private String name;
    private String location

  3. Define the constructors, as shown in the following code:

    public BranchDTO(Integer branchId, String name, String location)
    {
    this.branchId = branchId;
    this.name = name;
    this.location = location;
    }
    public BranchDTO(Integer branchId, String name)
    {
    this.branchId = branchId;
    this.name = name;
    }
    public BranchDTO(Integer branchId)
    {
    this.branchId = branchId;
    }
    public BranchDTO()
    {
    }

    To generate the constructors automatically in NetBeans, right-click on the code, select Insert Code | Constructor, and then click on Generate after selecting the attribute(s).

  4. Define the getter and setter:

    public Integer getBranchId()
    {
    return branchId;
    }
    public void setBranchId(Integer branchId)
    {
    this.branchId = branchId;
    }
    public String getLocation()
    {
    return location;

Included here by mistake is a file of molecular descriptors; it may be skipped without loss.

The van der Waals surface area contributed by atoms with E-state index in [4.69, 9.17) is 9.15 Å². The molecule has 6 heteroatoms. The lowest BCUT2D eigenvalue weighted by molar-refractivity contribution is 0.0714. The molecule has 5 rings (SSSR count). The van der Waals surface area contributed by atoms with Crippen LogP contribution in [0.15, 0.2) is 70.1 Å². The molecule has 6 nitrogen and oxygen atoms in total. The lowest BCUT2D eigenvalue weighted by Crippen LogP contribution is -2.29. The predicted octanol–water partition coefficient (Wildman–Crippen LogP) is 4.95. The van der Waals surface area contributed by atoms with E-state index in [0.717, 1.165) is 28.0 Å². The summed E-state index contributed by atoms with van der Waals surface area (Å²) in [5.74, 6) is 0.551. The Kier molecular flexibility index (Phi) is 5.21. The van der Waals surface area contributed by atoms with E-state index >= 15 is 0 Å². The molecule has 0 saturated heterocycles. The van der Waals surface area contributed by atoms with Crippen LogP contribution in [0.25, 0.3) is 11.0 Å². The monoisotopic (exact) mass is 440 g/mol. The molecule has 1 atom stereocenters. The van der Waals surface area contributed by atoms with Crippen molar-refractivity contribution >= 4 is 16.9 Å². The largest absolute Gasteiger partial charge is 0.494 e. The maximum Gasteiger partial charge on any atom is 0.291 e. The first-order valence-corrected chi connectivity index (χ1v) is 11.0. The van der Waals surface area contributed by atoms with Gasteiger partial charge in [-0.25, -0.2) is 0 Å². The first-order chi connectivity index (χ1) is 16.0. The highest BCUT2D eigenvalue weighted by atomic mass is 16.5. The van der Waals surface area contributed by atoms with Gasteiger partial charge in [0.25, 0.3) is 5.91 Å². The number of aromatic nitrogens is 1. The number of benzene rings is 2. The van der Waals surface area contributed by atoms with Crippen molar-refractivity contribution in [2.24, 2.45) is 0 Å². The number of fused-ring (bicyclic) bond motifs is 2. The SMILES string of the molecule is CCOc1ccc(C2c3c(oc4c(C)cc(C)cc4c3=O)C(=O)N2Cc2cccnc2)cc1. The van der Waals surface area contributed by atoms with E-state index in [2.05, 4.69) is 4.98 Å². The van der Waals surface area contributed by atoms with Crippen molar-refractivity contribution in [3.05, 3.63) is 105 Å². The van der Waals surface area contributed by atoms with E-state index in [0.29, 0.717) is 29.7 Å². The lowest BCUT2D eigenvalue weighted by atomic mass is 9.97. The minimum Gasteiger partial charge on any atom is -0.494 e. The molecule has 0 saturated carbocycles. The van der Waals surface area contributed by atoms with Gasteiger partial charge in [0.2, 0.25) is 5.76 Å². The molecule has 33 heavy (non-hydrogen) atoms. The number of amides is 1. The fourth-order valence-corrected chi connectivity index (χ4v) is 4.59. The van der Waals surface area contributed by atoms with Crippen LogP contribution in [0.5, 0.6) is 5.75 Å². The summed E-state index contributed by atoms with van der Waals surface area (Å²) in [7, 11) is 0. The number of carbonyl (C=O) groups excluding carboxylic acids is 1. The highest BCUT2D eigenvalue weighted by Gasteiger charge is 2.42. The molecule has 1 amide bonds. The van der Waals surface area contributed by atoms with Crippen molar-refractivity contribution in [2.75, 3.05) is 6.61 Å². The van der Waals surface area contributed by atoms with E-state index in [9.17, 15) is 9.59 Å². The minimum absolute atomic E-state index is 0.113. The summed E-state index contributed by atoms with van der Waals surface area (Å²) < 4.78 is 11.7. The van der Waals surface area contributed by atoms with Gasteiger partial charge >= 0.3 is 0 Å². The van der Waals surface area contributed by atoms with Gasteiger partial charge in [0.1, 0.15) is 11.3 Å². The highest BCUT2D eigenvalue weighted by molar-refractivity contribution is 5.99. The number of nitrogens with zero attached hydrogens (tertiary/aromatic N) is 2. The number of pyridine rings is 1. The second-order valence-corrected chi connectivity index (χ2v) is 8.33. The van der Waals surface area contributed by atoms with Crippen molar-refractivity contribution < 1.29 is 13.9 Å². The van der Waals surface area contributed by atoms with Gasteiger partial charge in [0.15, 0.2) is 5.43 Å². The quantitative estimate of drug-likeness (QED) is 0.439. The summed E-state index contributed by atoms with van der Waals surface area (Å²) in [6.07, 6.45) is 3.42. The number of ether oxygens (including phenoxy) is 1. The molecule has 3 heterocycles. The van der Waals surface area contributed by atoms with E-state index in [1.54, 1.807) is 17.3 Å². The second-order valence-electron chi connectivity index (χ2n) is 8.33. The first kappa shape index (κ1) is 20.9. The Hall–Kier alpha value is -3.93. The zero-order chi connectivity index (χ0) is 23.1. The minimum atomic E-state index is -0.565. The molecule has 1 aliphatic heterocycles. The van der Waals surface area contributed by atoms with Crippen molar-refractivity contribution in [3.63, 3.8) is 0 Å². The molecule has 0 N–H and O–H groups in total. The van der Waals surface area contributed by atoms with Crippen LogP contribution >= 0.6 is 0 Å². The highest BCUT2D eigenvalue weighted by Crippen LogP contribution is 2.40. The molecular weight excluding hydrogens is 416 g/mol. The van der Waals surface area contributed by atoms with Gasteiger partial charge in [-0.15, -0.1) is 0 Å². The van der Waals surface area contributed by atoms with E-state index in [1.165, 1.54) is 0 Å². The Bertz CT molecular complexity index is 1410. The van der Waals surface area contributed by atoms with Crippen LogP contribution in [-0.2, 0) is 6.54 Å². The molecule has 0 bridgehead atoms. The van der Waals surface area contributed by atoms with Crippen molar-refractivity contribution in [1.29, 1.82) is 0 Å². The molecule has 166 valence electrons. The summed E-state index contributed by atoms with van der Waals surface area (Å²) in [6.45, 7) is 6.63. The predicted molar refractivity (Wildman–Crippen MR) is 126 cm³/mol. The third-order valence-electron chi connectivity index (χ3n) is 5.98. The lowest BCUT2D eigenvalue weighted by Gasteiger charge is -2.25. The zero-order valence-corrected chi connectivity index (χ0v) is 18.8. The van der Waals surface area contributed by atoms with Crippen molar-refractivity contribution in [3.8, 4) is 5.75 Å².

}
    public void setLocation(String location)
    {
    this.location = location;
    }
    public String getName()
    {
    return name;
    }
    public void setName(String name)
    {
    this.name = name;
    }

    To generate the setter and getter automatically in NetBeans, right-click on the code, select Insert Code | Getter and Setter…, and then click on Generate after selecting the attribute(s).

Mapping entity classes and DTOs

In RPC, the client will send and receive DTOs, but the server needs pure JPA objects to be used by the Entity Manager. That's why, we need to transform from DTO to JPA entity class and vice versa. In this recipe, we will learn how to map the entity class and DTO.